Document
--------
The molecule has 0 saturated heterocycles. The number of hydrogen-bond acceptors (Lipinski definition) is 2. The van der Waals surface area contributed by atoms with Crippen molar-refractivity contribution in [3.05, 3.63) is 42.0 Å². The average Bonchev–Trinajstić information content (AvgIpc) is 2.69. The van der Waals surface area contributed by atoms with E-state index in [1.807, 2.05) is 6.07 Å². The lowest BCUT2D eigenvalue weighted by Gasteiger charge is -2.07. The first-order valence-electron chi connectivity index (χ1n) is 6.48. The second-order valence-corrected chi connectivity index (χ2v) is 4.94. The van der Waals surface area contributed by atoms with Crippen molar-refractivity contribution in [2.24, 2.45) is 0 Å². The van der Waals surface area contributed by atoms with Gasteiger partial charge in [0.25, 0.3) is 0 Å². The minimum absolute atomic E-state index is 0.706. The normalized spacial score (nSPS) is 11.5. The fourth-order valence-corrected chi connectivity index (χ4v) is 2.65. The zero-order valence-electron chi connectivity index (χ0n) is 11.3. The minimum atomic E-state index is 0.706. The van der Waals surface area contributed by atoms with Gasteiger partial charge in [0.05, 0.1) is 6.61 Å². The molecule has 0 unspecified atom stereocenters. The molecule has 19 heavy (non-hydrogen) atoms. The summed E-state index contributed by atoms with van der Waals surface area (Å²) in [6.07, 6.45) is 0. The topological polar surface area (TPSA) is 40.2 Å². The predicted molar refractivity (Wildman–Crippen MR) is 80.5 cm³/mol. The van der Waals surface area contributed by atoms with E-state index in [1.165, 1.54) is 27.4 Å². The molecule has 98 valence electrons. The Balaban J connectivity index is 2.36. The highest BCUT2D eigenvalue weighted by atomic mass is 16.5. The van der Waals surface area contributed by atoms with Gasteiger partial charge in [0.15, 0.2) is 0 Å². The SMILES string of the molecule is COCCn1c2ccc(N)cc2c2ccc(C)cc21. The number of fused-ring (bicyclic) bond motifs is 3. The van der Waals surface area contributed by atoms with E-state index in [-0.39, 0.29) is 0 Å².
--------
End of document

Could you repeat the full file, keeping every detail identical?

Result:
The molecule has 0 saturated heterocycles. The number of hydrogen-bond acceptors (Lipinski definition) is 2. The van der Waals surface area contributed by atoms with Crippen molar-refractivity contribution in [3.05, 3.63) is 42.0 Å². The average Bonchev–Trinajstić information content (AvgIpc) is 2.69. The van der Waals surface area contributed by atoms with E-state index in [1.807, 2.05) is 6.07 Å². The lowest BCUT2D eigenvalue weighted by Gasteiger charge is -2.07. The first-order valence-electron chi connectivity index (χ1n) is 6.48. The second-order valence-corrected chi connectivity index (χ2v) is 4.94. The van der Waals surface area contributed by atoms with Crippen molar-refractivity contribution in [2.24, 2.45) is 0 Å². The van der Waals surface area contributed by atoms with Gasteiger partial charge in [0.25, 0.3) is 0 Å². The minimum absolute atomic E-state index is 0.706. The normalized spacial score (nSPS) is 11.5. The fourth-order valence-corrected chi connectivity index (χ4v) is 2.65. The zero-order valence-electron chi connectivity index (χ0n) is 11.3. The minimum atomic E-state index is 0.706. The van der Waals surface area contributed by atoms with Gasteiger partial charge in [0.05, 0.1) is 6.61 Å². The molecule has 0 unspecified atom stereocenters. The molecule has 19 heavy (non-hydrogen) atoms. The summed E-state index contributed by atoms with van der Waals surface area (Å²) in [6.07, 6.45) is 0. The topological polar surface area (TPSA) is 40.2 Å². The predicted molar refractivity (Wildman–Crippen MR) is 80.5 cm³/mol. The van der Waals surface area contributed by atoms with E-state index in [1.165, 1.54) is 27.4 Å². The molecule has 98 valence electrons. The Balaban J connectivity index is 2.36. The highest BCUT2D eigenvalue weighted by atomic mass is 16.5. The van der Waals surface area contributed by atoms with Gasteiger partial charge in [0.15, 0.2) is 0 Å². The SMILES string of the molecule is COCCn1c2ccc(N)cc2c2ccc(C)cc21. The number of fused-ring (bicyclic) bond motifs is 3. The van der Waals surface area contributed by atoms with E-state index in [-0.39, 0.29) is 0 Å².